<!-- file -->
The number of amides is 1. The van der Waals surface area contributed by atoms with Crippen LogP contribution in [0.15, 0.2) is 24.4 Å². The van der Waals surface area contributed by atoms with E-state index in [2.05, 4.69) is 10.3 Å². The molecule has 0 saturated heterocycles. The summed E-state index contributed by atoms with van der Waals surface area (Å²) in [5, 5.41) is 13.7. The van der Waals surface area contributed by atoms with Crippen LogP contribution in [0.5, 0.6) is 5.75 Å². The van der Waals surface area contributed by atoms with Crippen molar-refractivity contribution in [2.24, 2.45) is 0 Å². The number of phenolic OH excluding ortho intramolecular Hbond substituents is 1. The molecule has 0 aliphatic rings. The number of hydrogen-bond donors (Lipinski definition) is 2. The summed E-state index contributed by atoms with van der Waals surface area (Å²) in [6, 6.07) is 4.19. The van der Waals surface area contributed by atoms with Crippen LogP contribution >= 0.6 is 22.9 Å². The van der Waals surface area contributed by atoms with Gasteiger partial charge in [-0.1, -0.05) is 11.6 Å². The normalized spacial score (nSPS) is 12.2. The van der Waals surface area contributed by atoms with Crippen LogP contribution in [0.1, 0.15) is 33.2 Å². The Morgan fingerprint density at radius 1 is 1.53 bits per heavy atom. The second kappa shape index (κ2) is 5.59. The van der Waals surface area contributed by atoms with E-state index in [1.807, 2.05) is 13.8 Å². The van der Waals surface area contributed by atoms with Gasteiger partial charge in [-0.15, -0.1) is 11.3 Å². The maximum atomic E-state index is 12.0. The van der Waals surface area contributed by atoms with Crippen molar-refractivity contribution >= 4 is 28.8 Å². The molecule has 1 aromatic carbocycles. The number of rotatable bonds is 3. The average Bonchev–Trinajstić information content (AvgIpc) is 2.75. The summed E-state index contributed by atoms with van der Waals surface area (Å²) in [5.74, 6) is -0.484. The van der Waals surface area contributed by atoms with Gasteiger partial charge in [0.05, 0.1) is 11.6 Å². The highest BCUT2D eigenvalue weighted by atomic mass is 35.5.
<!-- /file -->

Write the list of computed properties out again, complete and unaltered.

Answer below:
The number of amides is 1. The van der Waals surface area contributed by atoms with Crippen LogP contribution in [0.15, 0.2) is 24.4 Å². The van der Waals surface area contributed by atoms with E-state index in [2.05, 4.69) is 10.3 Å². The molecule has 0 saturated heterocycles. The summed E-state index contributed by atoms with van der Waals surface area (Å²) in [5, 5.41) is 13.7. The van der Waals surface area contributed by atoms with Crippen LogP contribution in [0.5, 0.6) is 5.75 Å². The van der Waals surface area contributed by atoms with Crippen molar-refractivity contribution in [2.24, 2.45) is 0 Å². The number of phenolic OH excluding ortho intramolecular Hbond substituents is 1. The molecule has 0 aliphatic rings. The number of hydrogen-bond donors (Lipinski definition) is 2. The summed E-state index contributed by atoms with van der Waals surface area (Å²) in [6, 6.07) is 4.19. The van der Waals surface area contributed by atoms with Crippen LogP contribution >= 0.6 is 22.9 Å². The van der Waals surface area contributed by atoms with Gasteiger partial charge in [-0.1, -0.05) is 11.6 Å². The normalized spacial score (nSPS) is 12.2. The van der Waals surface area contributed by atoms with Crippen LogP contribution in [0.1, 0.15) is 33.2 Å². The Morgan fingerprint density at radius 1 is 1.53 bits per heavy atom. The second kappa shape index (κ2) is 5.59. The van der Waals surface area contributed by atoms with E-state index in [1.807, 2.05) is 13.8 Å². The van der Waals surface area contributed by atoms with Gasteiger partial charge in [-0.15, -0.1) is 11.3 Å². The maximum atomic E-state index is 12.0. The van der Waals surface area contributed by atoms with Crippen molar-refractivity contribution >= 4 is 28.8 Å². The molecule has 1 aromatic carbocycles. The number of rotatable bonds is 3. The average Bonchev–Trinajstić information content (AvgIpc) is 2.75. The summed E-state index contributed by atoms with van der Waals surface area (Å²) in [5.74, 6) is -0.484. The van der Waals surface area contributed by atoms with Gasteiger partial charge in [0.05, 0.1) is 11.6 Å². The highest BCUT2D eigenvalue weighted by atomic mass is 35.5.